Battle screens would be more complex. I'd have a screen to act as the background, a screen to visualize each party in the battle, and a screen to visualize the UI for the battle. The UI would hook into the character events and use those to determine when to update/redraw the UI components. Finally, every attack that has an available animation script would call an additional layer to animate itself before popping off the screen stack. In this case, every layer is consistently marked as drawable and updatable and I get a stack of screens handling my battle graphics.

While I haven't been able to get the screen manager to work perfectly yet, I think I can with some time. My question about it is, is this a worthwhile approach at all? If it's a bad design I want to know now before I invest too much more time making all the screens I'm going to need. How do you build up the graphics for your game?


2 Answers 2


Overall I would not say anything you listed should cause you to scrap the system and start over. This is something every programmer wants to do about 50-75% of the way through any project they are working on, but it leads to a never ending cycle of development and never finishing anything. So, to that end, some feed back on each section.

  1. This can be a problem but is usually more of an annoyance than anything else. Are you using the #pragma once or #ifndef MY_HEADER_FILE_H #define MY_HEADER_FILE_H ... #endif at the top or surrounding your .h files respectively? This way the .h file only exists once within each scope? If you are, my recommendation then becomes removing all #include statements and compiling, adding in the ones as needed to compile the game again.

  2. I am a fan of these types of systems and see nothing wrong with it. What is an Event in C# is commonly replaced with an Event System or Messaging System (can search the questions here for those things to find more information). The key here is to keep these to a minimum when things Need to happen, which it already sounds like you are doing so should be no to minimal worries here.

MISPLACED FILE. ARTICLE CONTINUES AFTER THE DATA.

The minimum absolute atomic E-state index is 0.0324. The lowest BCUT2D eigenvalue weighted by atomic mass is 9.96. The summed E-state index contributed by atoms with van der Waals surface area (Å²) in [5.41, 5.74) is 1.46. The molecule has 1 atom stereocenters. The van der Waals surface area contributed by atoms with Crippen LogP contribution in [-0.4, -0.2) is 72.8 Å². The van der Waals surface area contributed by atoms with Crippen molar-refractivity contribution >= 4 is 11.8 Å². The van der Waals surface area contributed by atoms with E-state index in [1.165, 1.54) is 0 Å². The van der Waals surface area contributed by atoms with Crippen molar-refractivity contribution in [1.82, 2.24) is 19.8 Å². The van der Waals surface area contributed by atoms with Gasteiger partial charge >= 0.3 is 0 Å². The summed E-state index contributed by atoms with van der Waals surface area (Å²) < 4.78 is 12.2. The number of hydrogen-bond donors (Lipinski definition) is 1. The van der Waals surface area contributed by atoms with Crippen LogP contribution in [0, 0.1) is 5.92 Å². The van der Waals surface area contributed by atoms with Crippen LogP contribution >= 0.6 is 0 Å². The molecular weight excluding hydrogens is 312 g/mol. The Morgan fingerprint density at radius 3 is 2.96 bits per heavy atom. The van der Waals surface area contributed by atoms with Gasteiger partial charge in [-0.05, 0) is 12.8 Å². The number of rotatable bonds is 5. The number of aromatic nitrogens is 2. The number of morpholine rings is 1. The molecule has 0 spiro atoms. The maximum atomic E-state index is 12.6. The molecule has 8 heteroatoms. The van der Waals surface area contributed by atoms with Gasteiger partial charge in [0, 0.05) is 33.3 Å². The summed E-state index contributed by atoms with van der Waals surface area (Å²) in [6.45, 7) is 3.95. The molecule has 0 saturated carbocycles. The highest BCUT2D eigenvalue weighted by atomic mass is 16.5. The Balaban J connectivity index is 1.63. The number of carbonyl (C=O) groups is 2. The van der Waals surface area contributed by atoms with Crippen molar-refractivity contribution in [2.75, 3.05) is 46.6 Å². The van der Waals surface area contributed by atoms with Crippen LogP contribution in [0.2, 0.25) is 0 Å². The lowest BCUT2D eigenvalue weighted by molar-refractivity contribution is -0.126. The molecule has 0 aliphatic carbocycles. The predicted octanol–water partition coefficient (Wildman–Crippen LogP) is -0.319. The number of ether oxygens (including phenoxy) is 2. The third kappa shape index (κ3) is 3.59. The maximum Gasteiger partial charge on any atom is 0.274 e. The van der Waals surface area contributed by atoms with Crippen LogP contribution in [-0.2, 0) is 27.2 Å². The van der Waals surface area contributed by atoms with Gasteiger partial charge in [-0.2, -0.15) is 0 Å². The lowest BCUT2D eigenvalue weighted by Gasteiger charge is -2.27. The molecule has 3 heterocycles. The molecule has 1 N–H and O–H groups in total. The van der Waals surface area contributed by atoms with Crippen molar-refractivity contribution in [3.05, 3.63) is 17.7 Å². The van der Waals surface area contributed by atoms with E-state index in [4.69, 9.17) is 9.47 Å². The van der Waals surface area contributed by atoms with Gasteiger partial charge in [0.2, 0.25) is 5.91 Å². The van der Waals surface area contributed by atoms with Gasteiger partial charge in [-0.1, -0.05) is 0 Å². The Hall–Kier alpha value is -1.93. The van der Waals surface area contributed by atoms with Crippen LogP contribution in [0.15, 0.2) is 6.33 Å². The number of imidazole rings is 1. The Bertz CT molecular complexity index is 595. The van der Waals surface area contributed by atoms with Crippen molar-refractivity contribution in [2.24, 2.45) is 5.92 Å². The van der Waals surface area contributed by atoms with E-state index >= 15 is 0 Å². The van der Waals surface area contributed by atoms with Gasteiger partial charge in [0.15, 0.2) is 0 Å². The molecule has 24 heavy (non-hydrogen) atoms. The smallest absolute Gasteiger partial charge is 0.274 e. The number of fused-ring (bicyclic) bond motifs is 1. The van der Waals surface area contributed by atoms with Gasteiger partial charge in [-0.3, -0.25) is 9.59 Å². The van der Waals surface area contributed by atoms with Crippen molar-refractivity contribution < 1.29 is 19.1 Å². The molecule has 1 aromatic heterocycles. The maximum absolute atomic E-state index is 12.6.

3. This also seems on the right track to me and is what I do for my own engines, both personally and professionally. This makes the menu system into a state system that either has the root menu (before the game starts) or the player HUD as the 'root' screen displayed, depending on how you set it up.

So to sum up, I see nothing restart worthy in what you are running into. You may want a more formal Event system replacement down the road but that will come in time. Cyclic includes is a hurdle all C/C++ programmers constantly have to jump through, and working to decouple the graphics all seem like logical 'next steps'.

Hope this helps!

  • \$\begingroup\$ #ifdef doesn't help circular include problems. \$\endgroup\$ Commented May 31, 2011 at 20:52
  • \$\begingroup\$ Was just covering my basis with expecting that to be in there before tracking down the cyclic includes. Can be a whole other kettle of fish when you have multiple symbol defines as opposed to a file needing to include a file that includes itself. (though from what he described if the includes are in the .CPP files and not the .H files he should be ok with two base objects knowing about each other) \$\endgroup\$
    – James
    Commented May 31, 2011 at 21:43
  • \$\begingroup\$ Thanks for the advice :) Glad to know I'm on the right track \$\endgroup\$
    – user127817
    Commented Jun 3, 2011 at 5:45

Your cyclical dependencies shouldn't be a problem as long as you're forward declaring the classes where you can in the header files and actually #including them in the .cpp (or whatever) files.

For the event system, two suggestions:

1) If you want to keep the pattern you're using now, consider switching to a boost::unordered_map instead of std::map. Mapping with strings as keys is slow, especially since .NET does some nice things under the hood to help speed things up. Using unordered_map hashes the strings so comparisons are generally faster.

2) Consider switching to something more powerful like boost::signals. If you do that, you can do nice things like make your game objects trackable by deriving from boost::signals::trackable, and let the destructor take care of cleaning up everything instead of having to manually unregister from the event system. You can also have multiple signals pointing to each slot (or vice versa, I don't remember the exact nomenclature) so it's very similar to doing += on a delegate in C#. The biggest problem with boost::signals is that it has to be compiled, it's not just headers, so depending on your platform it might be a pain to get up and running.